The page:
Ever thought watching Dora the Explorer or Max and Ruby could impact your child’s athletic prowess? Well, a new study conducted by researchers at the University of Montreal and Sainte-Justine Mother and Child University Hospital in Canada suggests just that.
Although scientists have already proven a correlation between preschool TV exposure and body fat in 4th-grade children, the most recent research details a specific correlation between waist size and their performance in sports.
In a survey of more than 1,300 children ages 2 ½ and 4 ½, researchers found that each hour of TV was consistent with a reduction in the distance kids were able to jump – a skill necessary in the performance of football, skating, basketball and many other youth sports.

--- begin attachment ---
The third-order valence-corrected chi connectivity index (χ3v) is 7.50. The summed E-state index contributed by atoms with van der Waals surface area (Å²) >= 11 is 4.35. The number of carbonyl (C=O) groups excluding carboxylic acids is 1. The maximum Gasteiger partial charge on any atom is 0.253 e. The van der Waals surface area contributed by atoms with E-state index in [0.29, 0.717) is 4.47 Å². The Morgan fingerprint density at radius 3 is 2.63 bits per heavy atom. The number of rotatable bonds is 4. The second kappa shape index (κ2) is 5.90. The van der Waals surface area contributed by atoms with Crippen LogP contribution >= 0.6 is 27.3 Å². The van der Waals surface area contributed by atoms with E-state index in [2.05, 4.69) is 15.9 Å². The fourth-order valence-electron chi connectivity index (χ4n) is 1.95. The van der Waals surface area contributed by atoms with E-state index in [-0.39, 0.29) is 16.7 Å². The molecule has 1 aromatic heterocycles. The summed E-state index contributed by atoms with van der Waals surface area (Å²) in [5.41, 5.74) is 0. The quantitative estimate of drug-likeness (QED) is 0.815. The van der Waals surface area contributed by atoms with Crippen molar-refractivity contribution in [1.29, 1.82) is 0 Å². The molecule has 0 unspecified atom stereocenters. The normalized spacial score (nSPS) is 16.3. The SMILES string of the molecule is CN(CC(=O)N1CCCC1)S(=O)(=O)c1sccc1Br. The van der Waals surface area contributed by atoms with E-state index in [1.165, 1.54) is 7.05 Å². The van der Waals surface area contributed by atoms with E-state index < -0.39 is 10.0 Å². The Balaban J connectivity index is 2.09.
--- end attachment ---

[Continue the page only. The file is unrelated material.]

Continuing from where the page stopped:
The 2 ½-year-olds experienced a positive difference of 0.13 inches in their waist sizes, while 4 ½ year olds had a difference of 0.019 inches in their waist for every hour of TV they watched above their weekly dose at the age of 2 ½.
On average, the younger control group watched about 9 hours of TV a week, while the older group watched nearly 15 hours a week.
"The bottom line is that watching too much television – beyond the recommended amounts – is not good," senior study author Dr. Linda Pagani said in a university news release. "There have been dramatic increases in unhealthy weight for both children and adults in recent decades. Our standard of living has also changed in favor of more easily prepared, calorie-dense foods and sedentary practices. Watching more television not only displaces other forms of educational and active leisurely pursuits but also places them at risk of learning inaccurate information about proper eating."
< Previous Article
Ask the Pediatrician: How much (and what) should I eat during pregnancy?
Next Article >
Ask the Pediatrician: My Child is “Obese.” Where Can I Get Help?